Newly-elected Quebec Premier François Legault is “no tree-hugger”, but he’s moving “sensibly” to align with Prime Minister Justin Trudeau on carbon and climate change, news analyst Martin Patriquin reports this week in the Montreal Gazette.
Legault’s rise to power has drawn comparisons to Donald Trump in the United States, since both gained political support by “exaggerating and demonizing the effects of immigration,” Patriquin writes. But he says the similarities end there: in contrast to the former U.S. reality TV star’s “typically scattershot” response to the climate crisis, “Legault’s infinitely more reasonable approach serves as proof that he is no conservative doctrinaire. Unlike Conservative Party Leader Andrew Scheer and a clutch of recalcitrant provincial premiers, Legault clearly sees the importance of moving ahead with carbon reduction plans.”
He recently affirmed that “I am for cap-and-trade,” took the stage with Trudeau to declare himself the PM’s environmental ally, and “even promised to bring the message of carbon reduction to Ontario Premier Doug Ford, the country’s reigning champion of bumper sticker conservative populism, who recently backed out of the carbon trading market,” Patriquin writes.
Notably, in the last couple of weeks, Legault acknowledged that his party had been thin on environmental policy during the provincial election campaign, and promised to do better.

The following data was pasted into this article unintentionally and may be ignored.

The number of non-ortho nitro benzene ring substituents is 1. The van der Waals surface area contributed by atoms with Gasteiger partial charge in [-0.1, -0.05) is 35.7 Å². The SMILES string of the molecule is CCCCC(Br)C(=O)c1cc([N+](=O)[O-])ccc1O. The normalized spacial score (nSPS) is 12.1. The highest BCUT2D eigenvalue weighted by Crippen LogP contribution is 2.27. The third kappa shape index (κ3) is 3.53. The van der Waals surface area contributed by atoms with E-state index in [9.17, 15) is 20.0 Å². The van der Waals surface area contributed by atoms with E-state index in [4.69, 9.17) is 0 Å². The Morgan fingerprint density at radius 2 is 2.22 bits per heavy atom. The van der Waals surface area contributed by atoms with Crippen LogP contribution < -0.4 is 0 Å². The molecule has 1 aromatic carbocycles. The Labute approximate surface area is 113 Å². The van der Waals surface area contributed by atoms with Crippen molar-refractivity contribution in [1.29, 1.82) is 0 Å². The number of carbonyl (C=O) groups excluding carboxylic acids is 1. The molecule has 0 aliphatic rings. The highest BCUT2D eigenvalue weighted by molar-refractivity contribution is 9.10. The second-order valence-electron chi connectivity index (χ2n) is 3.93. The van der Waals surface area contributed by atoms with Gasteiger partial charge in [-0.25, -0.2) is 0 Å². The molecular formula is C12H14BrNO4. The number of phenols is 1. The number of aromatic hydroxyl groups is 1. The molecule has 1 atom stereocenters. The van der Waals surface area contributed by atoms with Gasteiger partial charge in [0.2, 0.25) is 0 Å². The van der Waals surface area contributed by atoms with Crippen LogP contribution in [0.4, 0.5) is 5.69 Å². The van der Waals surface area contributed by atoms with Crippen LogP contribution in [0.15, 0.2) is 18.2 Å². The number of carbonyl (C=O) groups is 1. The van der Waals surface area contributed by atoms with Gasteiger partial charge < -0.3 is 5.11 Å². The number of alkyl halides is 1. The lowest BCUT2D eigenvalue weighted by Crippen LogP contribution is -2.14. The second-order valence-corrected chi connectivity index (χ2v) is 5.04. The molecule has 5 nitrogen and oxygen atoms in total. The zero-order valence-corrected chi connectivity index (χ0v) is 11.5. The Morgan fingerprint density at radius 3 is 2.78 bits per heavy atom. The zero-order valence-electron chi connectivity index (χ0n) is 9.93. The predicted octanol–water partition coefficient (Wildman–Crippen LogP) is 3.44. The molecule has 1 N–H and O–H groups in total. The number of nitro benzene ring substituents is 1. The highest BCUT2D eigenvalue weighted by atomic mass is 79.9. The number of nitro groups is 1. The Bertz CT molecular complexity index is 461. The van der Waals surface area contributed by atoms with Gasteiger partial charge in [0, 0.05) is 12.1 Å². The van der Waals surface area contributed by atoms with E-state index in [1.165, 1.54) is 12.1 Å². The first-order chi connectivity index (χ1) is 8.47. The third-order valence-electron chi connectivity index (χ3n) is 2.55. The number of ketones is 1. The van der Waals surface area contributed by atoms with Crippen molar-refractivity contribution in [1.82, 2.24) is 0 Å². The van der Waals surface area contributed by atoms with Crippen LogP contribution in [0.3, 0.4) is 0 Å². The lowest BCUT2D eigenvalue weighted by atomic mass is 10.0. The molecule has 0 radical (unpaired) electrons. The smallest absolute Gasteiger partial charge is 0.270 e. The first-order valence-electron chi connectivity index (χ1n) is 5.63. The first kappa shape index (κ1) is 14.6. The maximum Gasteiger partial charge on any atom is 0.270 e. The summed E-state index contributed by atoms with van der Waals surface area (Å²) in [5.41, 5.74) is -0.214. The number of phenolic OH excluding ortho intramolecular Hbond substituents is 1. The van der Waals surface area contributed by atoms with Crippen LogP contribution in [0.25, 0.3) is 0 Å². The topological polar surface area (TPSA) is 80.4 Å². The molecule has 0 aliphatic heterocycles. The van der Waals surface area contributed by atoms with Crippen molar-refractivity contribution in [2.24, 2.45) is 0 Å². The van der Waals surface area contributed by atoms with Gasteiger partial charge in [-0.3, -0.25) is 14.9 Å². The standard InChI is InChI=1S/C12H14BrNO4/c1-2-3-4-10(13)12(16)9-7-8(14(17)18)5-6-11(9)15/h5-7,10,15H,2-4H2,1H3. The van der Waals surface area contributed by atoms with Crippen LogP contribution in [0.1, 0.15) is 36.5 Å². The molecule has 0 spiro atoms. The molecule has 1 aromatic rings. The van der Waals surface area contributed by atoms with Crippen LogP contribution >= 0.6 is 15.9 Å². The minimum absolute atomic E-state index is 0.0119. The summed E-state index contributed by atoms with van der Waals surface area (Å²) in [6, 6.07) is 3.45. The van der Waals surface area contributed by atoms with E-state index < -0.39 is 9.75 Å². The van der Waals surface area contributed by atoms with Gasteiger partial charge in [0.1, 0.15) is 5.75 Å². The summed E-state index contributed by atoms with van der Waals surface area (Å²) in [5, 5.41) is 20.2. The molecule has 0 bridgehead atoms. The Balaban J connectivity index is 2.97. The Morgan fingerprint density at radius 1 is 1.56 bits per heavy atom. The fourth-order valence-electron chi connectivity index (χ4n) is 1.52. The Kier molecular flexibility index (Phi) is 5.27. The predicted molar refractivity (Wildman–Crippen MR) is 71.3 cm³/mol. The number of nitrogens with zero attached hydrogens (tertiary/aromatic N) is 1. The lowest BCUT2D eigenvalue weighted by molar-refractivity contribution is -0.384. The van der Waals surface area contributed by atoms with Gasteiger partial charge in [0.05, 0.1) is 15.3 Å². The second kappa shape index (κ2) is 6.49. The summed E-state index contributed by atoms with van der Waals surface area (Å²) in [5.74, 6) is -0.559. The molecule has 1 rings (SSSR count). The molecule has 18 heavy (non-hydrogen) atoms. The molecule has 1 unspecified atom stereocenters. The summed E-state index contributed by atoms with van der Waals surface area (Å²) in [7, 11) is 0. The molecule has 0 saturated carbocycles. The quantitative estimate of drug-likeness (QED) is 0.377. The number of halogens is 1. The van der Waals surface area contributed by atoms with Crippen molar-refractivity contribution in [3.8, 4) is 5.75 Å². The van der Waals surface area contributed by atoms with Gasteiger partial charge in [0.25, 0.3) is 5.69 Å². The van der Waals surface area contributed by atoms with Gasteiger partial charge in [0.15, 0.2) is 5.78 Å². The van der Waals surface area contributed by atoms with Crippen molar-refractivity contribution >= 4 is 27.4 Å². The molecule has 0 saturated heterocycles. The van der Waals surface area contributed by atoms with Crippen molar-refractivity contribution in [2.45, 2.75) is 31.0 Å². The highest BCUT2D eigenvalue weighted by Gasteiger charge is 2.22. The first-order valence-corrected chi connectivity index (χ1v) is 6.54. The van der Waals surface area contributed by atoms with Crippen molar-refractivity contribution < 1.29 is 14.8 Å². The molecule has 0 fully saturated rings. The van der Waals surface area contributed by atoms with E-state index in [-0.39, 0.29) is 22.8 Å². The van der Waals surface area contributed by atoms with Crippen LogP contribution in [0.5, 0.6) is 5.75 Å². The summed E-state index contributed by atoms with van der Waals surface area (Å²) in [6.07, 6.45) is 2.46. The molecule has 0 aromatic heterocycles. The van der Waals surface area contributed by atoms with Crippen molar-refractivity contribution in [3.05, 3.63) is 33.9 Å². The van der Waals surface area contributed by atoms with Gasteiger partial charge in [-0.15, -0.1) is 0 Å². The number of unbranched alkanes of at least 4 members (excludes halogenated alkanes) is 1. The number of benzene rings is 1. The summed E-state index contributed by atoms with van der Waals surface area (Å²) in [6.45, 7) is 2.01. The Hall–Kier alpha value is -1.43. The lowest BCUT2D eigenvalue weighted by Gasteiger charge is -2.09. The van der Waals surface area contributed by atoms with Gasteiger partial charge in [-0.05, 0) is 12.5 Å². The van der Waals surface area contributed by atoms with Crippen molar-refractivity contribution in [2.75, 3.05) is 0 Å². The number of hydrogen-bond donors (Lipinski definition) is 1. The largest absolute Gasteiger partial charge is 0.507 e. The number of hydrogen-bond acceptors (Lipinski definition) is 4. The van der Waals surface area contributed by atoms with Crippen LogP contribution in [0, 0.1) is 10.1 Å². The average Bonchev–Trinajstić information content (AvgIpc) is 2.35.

“The Quebec premier’s take, as well as his choice of bedfellow, should serve as a caution to the scads of Conservative politicians currently balking at the very idea of a carbon tax,” Patriquin writes. “Legault is hardly a tree-hugging leftist,” but he “realizes that being against such a thing can be damaging to his career in particular, and conservative politics in general. In this regard, he is far ahead of just about every other right-flank Canadian politician today.”
That might also mean the Legault is reading the public opinion data, Patriquin adds: according to CBC/Radio-Canada’s Vote Compass, which tabulated voting priorities of more than 150,000 participants, 16% of Quebec voters rated the environment as their most pressing issue, against only 5% who picked immigration.
“Seventy-five per cent of Vote Compass participants said they supported harsher environmental norms, ‘even if this translated to an increase in prices,’” Patriquin writes. “Moreover, the results were similar across all age groups, and hardly varied between urban and rural populations. Getting Quebecers to agree on the time of day can be an exercise in futility. And yet on the environment, it would seem we are practically unanimous.”
Patriquin sees national implications for Legault’s political pragmatism. “Scheer, who expects to be prime minister this time next year, has spent several months and gobs of political capital denouncing the federal Liberal government’s carbon tax plan. In Scheer’s world, it isn’t just a tax, which is bad enough; it’s an extension of Trudeau’s feel-good elitism, akin to selfies and gender-neutral national anthems.”
But most Quebecois, and similar numbers in the rest of Canada, “agree that a carbon tax is a necessary evil, at the very least,” Patriquin concludes. “Conservative politicians who ignore the numbers and who ignore the Quebec premier, who has clearly studied them to death, are writing their own political obituaries.”